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Why every brewery, winery and distillery needs a Facebook page

Digital marketing can be a minefield in the drinks industry, but a new report suggests that distillers, brewers and winemakers alike should focus their efforts on Facebook more than any other platform.

Digital market researcher Digimind assessed general alcohol market trends and user interactions with US and Canadian alcohol companies on social media in beer, wine and spirits from November 20, 2017 to December 4, 2017.

Beer made up the majority of discussion surrounding the alcohol industry with a 46% share of voice in terms of volume of mentions, followed by wine at 43%, and hard liquor at 11%.

While some sectors, such as beer, saw strong performance on market-specific social media sites like Untappd, overall, Facebook was found to be the platform where users were most likely to engage with drinks brands.

Over the course of the data collection period, the vast majority of conversation occurred on Facebook, Instagram, and Twitter, accounting for 96% of total online conversations. It may come as a surprise that Twitter was placed third.

“Generally, Twitter tends to take the largest share of voice due to the fact that the platform simplifies direct interaction with brands,” said the report, which was released earlier this month.

“Facebook, meanwhile, had an estimated reach of around 13 million.”

Instagram had a potential reach of 786,000 in the US, according to the report, while Twitter trailed with 715,000 mentions.

In terms of overall reach — i.e. the number of users have seen a brand’s Facebook post, as opposed to mentions which indicated which consumers are already using and engaging with brands, Facebook came out on top with a potential audience count of 4.5 billion. Twitter came second with a potential audience of 414 million, followed by Instagram with a reach of 169 million.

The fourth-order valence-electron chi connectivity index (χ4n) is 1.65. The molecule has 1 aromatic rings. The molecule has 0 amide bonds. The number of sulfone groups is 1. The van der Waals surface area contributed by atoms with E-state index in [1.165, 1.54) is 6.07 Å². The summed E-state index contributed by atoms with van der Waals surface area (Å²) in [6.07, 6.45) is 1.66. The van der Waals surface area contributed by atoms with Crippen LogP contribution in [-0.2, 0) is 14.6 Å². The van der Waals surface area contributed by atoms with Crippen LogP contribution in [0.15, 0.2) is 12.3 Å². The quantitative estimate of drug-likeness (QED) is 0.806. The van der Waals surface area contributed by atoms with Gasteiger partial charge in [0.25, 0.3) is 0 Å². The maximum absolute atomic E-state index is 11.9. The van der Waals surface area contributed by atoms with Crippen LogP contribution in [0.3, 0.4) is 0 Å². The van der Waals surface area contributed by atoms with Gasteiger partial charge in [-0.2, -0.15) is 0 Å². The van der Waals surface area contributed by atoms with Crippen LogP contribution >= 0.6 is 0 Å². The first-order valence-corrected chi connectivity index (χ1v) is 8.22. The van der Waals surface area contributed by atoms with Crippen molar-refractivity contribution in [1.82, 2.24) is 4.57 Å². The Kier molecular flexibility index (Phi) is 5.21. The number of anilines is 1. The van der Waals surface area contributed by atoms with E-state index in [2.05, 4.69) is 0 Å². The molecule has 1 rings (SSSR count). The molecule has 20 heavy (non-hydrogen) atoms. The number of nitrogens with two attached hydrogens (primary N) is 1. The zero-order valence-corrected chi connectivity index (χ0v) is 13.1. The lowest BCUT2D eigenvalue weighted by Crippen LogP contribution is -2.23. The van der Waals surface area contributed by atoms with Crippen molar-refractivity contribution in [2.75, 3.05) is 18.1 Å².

Facebook was, in fact, the only social channel to reach over one million users, “despite of all of the platforms’ massive audience potential”, according to the report.

A number of brands have recently begun to experiment with how they interact with customers on Facebook. In February 2018, Lidl launched its own AI service — a winebot — which allows users to privately message its Facebook page and ask for wine recommendations based on their food preferences and budget.

Facebook has also been a crucial trust-building platform for AB InBev-owned Budweiser. Back in 2014 the brand partnered with the social networking site in a partnership which enabled users to “buy a bud a bud,” on its own page.

The Buds for Buds program allowed consumers buy a friend a Budweiser, while the Bud Light Birthday promotion lets users earn a friend a free Bud Light on their birthday – all through Facebook posts.

And in 2013, Budweiser even launched a Facebook tool which enabled its fans on Facebook to connect when they meet in real life.

The brand launched a line of Buddy Cups; new glass which contained a chip with a link to Facebook, so you can become friends with anyone you toast.

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